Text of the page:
• Ayala said the deck area was redesigned to incorporate space for rotating food trucks rather than a brick-and-mortar eatery based on community feedback. The park operators are planning to offer beer and wine as well, pending permitting from the city, and visitors may also bring their own food.

  • Food waste within the park will also be directed through a composting system, Storer said, representing one of the first city parks to incorporate such a program.

Waller Creek flood mitigation

“What you’re looking at here is what we call our Waller Creek Tunnel inlet facility that was completed in 2018, and it’s one component of a fully functional flood control system that protects 28 acres of downtown Austin from flooding. The main function of this facility and the inlet pond is to provide a place to intake those flood waters as they make their way from Upper Waller Creek down into our tunnel facility," said John Beachy, downtown and Waller Creek operations division manager with the Austin Watershed Protection Department.

"It slows significantly the water down. ... And then it allows and supports our debris management efforts as we look to keep trash and debris out of the tunnel and the waterways downstream. Finally, the inlet facility here has our pumping system as well, and that’s a crucial component as it allows for us to recirculate the 21 million gallons of water that is held within the tunnel below the ground. We want to make sure that water is moving to ensure that we’re maintaining water quality. "

  • The Waterloo Park and greenway projects are expected to restore several miles of hiking trails close to Waller Creek that would previously have been in a flooding danger zone, Beachy said.

Skywalk trail

“One of the biggest challenges and opportunities of the site was navigating the significant elevation change from this corner of the park down to where we began," Rigdon said. "Across Waterloo Greenway, one of our goals is universal accessibility. So we’re trying to have a single, shared-use path for folks of all mobilities and wherever possible not have switchback ramps, elevators and other separate opportunities."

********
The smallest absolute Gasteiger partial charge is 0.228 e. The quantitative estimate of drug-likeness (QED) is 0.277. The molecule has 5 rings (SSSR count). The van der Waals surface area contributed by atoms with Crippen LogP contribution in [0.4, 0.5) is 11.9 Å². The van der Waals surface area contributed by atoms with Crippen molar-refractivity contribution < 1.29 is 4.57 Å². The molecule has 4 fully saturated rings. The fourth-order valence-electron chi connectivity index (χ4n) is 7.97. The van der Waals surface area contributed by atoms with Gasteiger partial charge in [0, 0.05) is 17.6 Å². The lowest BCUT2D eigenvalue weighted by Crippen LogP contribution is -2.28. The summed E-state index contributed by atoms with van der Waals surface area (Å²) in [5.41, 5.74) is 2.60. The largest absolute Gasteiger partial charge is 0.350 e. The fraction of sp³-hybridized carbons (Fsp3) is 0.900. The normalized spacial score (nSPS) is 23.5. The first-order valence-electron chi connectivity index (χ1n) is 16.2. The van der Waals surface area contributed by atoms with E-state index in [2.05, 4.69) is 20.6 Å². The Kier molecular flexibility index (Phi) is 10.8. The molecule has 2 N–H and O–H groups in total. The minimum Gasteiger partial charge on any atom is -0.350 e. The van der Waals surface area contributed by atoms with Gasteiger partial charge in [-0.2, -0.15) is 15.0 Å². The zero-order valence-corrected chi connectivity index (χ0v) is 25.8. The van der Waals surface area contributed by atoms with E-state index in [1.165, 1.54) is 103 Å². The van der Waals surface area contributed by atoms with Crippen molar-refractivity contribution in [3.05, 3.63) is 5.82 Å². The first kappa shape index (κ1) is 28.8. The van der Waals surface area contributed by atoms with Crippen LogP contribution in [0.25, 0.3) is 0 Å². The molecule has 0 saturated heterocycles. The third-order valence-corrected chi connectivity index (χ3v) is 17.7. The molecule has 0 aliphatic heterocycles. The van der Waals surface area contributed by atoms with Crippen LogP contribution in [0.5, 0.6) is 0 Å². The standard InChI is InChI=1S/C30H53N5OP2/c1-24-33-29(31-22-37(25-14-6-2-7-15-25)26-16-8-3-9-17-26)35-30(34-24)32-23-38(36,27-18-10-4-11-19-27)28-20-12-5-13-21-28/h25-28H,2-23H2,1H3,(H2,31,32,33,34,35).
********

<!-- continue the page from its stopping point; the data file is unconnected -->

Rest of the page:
Hill Country Gardens

“We have a total of 90,000 plant species on-site, 95% of which are native to Central Texas. We also have 500 trees," said Martin Nembhard, the conservancy's director of park operations. "This section of the park represents not as many transplants; in other areas of the park we had to move trees around as we tried to incorporate various design and constructed elements, but here a lot of the trees that you see in place are originals."

"We also tried to pay attention to the need for less light pollution in downtown Austin. ... A lot of these fixtures like the light poles overhead aren’t casting out swatches of light, they're actually kind of pinpointed towards certain things. And within the landscape itself, we have these green cylindrical items which are perforated light mollards, which cast out shards of light toward the landscape. And as the landscape fills in and matures, we’ll get an interesting kind of firefly effect," Nembhard said.

By Ben Thompson

Austin City Hall Reporter

Ben joined Community Impact Newspaper in January 2019 after graduating with a degree in journalism from Northeastern University in Boston. After spending more than two years covering in The Woodlands area, he moved to Austin in 2021 to cover City Hall and other news throughout the city.